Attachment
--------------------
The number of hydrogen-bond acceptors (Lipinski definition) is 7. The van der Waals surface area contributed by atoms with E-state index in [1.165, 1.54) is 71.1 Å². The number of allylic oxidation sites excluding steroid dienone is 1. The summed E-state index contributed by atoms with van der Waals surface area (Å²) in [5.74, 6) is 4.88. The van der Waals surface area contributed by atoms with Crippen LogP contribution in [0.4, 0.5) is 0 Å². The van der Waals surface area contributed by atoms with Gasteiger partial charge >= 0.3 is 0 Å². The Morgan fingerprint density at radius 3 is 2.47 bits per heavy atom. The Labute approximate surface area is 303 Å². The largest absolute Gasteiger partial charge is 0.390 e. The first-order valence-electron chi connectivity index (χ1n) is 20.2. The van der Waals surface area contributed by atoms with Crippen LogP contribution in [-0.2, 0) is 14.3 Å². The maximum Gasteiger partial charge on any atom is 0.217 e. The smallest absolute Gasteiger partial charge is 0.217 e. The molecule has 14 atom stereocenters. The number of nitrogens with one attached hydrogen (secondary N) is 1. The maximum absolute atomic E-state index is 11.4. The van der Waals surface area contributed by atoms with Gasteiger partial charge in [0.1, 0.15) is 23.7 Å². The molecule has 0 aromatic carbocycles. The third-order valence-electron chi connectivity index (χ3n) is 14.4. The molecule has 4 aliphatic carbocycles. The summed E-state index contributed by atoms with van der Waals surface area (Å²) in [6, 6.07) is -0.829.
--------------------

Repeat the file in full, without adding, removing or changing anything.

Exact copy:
The number of hydrogen-bond acceptors (Lipinski definition) is 7. The van der Waals surface area contributed by atoms with E-state index in [1.165, 1.54) is 71.1 Å². The number of allylic oxidation sites excluding steroid dienone is 1. The summed E-state index contributed by atoms with van der Waals surface area (Å²) in [5.74, 6) is 4.88. The van der Waals surface area contributed by atoms with Crippen LogP contribution in [0.4, 0.5) is 0 Å². The van der Waals surface area contributed by atoms with Gasteiger partial charge >= 0.3 is 0 Å². The Morgan fingerprint density at radius 3 is 2.47 bits per heavy atom. The Labute approximate surface area is 303 Å². The largest absolute Gasteiger partial charge is 0.390 e. The first-order valence-electron chi connectivity index (χ1n) is 20.2. The van der Waals surface area contributed by atoms with Crippen LogP contribution in [-0.2, 0) is 14.3 Å². The maximum Gasteiger partial charge on any atom is 0.217 e. The smallest absolute Gasteiger partial charge is 0.217 e. The molecule has 14 atom stereocenters. The number of nitrogens with one attached hydrogen (secondary N) is 1. The maximum absolute atomic E-state index is 11.4. The van der Waals surface area contributed by atoms with Gasteiger partial charge in [0.1, 0.15) is 23.7 Å². The molecule has 0 aromatic carbocycles. The third-order valence-electron chi connectivity index (χ3n) is 14.4. The molecule has 4 aliphatic carbocycles. The summed E-state index contributed by atoms with van der Waals surface area (Å²) in [6, 6.07) is -0.829.